North Korea prepares new test of missile
THE WASHINGTON TIMES
March 12, 2003
North Korea is preparing another missile test, which would break Pyongyang's moratorium on long-range ballistic missile flights, U.S. intelligence officials said.
Meanwhile, a separate test Monday of a new anti-ship cruise missile, the second in two weeks, was a failure, with the 100-mile-range missile failing to fly properly because of a guidance system problem, the officials told The Washington Times.
Recent satellite photographs of a North Korean base showed activity that appeared to be flight-test preparations, said officials who spoke on the condition of anonymity.
"There aren't indications of an imminent launch, but it is something they might well do," one U.S. official said. "It's certainly a possibility."
A second official said the activity is being watched closely and that there are concerns that the flight test, which would be North Korea's third in recent weeks, will be of the Taepo-Dong 2 ballistic missile.
A third official at the Pentagon said, "Clearly, the potential is there for a launch with little or no notice."
U.S. officials said the missile tested Monday was a North Korean version of the Chinese-made HY-2 Silkworm anti-ship missile that has an estimated range of up to 100 miles.
The second flight test of the new missile failed because of problems with the guidance system, U.S. officials said. The missile flew about 80 miles over the East Sea/Sea of Japan.
The preparations and the cruise-missile flight tests come amid growing tensions on the Korean Peninsula.
The Pentagon is dispatching six F-117 Stealth fighter bombers to South Korea for exercises to begin next week, said Defense Department spokesman Lt. Cmdr. Jeff Davis. It will be the first time since 1993, when the first crisis developed concerning North Korea's nuclear-weapons program, that the radar-evading aircraft are moved to South Korea.
Earlier this month, 24 B-1 and B-52 bombers were sent to Guam to deter any North Korean military action.
North Korean jets also threatened an unarmed U.S. reconnaissance aircraft March 2, locking targeting radar on a U.S. Air Force RC-135 flying in international airspace 150 miles from North Korea's coast.
South Korean President Roh Moo-hyun yesterday called for maintaining a strong alliance with the United States.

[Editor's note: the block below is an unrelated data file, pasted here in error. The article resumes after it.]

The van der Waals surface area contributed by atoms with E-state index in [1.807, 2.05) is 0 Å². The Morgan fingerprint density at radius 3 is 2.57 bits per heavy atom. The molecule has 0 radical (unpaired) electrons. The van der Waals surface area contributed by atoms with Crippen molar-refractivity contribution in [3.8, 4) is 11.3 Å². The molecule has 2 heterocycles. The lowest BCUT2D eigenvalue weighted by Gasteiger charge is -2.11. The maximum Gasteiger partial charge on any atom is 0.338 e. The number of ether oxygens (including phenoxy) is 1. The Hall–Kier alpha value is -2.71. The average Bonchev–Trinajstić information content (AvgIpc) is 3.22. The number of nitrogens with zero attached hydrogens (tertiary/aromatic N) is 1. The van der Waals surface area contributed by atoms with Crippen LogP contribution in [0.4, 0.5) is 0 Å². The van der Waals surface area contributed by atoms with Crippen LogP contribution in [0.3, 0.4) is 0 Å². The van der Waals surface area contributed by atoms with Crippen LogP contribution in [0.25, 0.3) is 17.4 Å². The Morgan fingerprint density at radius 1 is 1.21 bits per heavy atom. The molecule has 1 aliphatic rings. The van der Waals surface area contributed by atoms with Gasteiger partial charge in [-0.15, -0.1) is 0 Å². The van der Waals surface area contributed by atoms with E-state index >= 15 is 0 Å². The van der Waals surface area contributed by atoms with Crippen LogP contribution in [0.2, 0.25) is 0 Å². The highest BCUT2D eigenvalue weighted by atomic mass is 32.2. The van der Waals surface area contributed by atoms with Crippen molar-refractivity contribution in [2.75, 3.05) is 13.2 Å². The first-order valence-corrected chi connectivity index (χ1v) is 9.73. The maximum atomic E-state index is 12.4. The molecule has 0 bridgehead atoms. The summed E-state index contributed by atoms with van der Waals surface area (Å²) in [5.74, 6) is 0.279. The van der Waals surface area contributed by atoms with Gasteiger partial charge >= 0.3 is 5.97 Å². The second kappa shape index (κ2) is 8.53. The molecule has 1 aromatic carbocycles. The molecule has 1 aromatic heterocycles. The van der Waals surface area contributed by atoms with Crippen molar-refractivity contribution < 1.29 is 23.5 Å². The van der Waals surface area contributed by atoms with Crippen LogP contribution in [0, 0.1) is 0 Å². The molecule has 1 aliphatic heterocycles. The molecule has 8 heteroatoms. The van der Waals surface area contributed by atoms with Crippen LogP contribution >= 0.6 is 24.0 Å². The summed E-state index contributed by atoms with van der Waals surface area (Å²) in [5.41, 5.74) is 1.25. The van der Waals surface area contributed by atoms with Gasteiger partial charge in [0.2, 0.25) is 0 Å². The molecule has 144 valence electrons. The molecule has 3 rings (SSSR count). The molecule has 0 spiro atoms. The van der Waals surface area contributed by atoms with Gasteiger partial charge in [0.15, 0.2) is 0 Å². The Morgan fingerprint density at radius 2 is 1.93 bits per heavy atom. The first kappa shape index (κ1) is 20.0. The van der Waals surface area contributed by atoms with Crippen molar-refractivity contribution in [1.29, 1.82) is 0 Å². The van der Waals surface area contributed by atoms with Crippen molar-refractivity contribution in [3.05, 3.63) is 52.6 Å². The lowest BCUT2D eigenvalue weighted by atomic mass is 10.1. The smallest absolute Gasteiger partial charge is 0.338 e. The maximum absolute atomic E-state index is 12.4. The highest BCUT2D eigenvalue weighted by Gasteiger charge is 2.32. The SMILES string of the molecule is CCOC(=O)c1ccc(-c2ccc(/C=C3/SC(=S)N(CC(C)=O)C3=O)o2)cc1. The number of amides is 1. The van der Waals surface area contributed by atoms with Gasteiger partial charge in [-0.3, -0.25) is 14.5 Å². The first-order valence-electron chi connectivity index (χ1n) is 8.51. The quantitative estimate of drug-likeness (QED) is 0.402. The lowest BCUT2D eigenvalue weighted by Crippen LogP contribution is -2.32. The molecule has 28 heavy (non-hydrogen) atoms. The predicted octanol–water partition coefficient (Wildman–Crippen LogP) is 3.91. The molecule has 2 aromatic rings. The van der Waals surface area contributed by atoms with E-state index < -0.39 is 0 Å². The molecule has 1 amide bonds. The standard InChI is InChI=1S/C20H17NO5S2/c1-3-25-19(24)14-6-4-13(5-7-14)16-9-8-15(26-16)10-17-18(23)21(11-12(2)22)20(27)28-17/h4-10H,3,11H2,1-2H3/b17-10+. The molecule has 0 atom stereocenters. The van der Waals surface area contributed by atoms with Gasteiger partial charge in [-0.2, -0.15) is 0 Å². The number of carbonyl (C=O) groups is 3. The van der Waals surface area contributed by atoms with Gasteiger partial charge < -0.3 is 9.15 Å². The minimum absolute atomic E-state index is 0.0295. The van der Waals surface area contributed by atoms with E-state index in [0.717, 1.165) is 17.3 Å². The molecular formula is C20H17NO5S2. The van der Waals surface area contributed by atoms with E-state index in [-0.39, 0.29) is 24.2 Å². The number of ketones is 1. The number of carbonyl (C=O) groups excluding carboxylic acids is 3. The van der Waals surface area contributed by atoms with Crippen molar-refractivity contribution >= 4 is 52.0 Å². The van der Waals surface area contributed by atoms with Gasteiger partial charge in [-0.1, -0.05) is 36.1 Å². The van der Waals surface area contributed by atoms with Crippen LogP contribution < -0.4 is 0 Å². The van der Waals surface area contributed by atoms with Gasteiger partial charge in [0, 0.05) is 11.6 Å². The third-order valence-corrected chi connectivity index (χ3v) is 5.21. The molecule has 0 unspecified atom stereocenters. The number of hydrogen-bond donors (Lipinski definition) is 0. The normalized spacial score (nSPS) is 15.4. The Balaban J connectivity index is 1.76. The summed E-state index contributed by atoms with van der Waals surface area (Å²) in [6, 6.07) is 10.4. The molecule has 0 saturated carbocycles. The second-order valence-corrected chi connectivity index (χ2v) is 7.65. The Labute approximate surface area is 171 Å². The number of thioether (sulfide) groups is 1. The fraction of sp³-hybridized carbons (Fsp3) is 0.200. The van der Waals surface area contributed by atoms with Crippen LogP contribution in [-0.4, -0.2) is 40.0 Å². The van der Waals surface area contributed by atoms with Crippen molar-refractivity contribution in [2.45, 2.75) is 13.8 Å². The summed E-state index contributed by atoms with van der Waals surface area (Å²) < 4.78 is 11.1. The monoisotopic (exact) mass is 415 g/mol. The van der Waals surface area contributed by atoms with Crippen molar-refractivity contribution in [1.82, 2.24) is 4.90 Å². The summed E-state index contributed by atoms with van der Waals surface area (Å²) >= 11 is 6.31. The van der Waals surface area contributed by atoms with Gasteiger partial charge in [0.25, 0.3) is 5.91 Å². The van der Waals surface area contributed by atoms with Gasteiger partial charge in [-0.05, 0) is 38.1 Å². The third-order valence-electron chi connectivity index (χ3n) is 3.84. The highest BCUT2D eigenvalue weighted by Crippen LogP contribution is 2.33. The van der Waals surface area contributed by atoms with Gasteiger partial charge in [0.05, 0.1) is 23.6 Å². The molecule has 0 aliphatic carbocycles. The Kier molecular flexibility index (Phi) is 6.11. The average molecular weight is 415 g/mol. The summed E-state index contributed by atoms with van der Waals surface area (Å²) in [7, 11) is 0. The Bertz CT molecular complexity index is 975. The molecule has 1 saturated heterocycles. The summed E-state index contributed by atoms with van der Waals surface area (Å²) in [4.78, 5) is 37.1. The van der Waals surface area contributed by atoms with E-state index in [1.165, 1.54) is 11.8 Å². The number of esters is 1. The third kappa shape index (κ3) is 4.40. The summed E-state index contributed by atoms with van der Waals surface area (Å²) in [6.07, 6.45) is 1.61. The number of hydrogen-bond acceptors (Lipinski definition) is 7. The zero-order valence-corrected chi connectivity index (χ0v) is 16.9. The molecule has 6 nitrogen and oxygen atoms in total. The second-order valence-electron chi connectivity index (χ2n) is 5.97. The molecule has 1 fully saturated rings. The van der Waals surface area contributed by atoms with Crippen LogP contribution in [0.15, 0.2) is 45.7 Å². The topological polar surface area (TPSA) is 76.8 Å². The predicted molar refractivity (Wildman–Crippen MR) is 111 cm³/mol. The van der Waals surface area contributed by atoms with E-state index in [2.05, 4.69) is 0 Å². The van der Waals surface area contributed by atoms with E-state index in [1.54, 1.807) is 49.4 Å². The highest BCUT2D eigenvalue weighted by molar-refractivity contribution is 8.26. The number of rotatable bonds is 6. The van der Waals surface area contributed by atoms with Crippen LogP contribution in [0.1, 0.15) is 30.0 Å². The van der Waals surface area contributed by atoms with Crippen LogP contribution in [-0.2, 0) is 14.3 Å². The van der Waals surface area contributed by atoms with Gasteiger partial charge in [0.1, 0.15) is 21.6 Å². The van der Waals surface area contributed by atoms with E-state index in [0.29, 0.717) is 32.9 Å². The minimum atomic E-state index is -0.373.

"The staunch Korea-U.S. combined defense arrangement is greatly contributing to our national security," Mr. Roh said in a speech at the Korean Military Academy. "The solid ... alliance should be maintained even more so."
North Korea, meanwhile, repeated its call for direct talks with the United States.
"If the U.S. turns to a military option in the end, persistently turning down the [North´s] principled proposal for direct talks, it will lead to a catastrophic situation," North Korea's official Rodong Sinmun newspaper said in a commentary.
In Tokyo, Japanese Prime Minister Junichiro Koizumi sought to play down the cruise-missile test on Monday, telling reporters that it was "not an emergency." He said Japan would work with the United States to prevent Pyongyang from taking reckless action.
Stocks in Tokyo fell to a 20-year low after reports in the Rodong Sinmun that the test was more than a simple military drill.
Defense officials said North Korea's first two missile tests were directed at the United States. Pyongyang is trying to force the United States to negotiate directly with its communist government, something President Bush has ruled out.
North Korea's government is expected to announce a warning of the next missile test soon, perhaps as early as today, the officials said.
Pyongyang released an official notice in advance of the missile tests that happened Feb. 24 and Monday.
A major worry among U.S. officials is that the upcoming test, which would be the third in recent weeks, will be a second flight test of its new long-range Taepo-Dong 2 ballistic missile, which was flight-tested for the first time in August 1998.
The CIA said in a report made public in December 2001 that North Korea is improving the Taepo-Dong 2. The missile can carry a warhead weighing several hundred pounds up to 6,200 miles, "sufficient to strike Alaska, Hawaii and parts of the continental United States."
If a lighter third stage is used, like the one tested in 1998, the Taepo-Dong 2 could have a range of 9,300 miles. That configuration would be "sufficient to strike all of North America," the CIA said, noting that a future test of the missile could be disguised as a space launch.
The North Korean government announced after the 1998 launch that it would halt the tests.
The Taepo-Dong 2 overflew portions of Japanese airspace and created widespread security worries among Japanese defense officials.
The latest crisis with North Korea began in October, when Pyongyang admitted to having a secret program to enrich uranium for nuclear weapons.
North Korea then withdrew from the nuclear Non-Proliferation Treaty and has restarted a small nuclear reactor.
The F-117s sent to South Korea are taking part in the annual U.S.-South Korean exercises known as Foal Eagle/RSOI, for reception, staging and onward integration.
The maneuvers begin March 19 and will continue through early April, Cmdr. Davis said.
One of the exercises simulates a North Korean special-operations attack on South Korea.
Most of the 37,000 troops in South Korea will take part in the exercises, which have been denounced by official North Korean news outlets as preparation for war.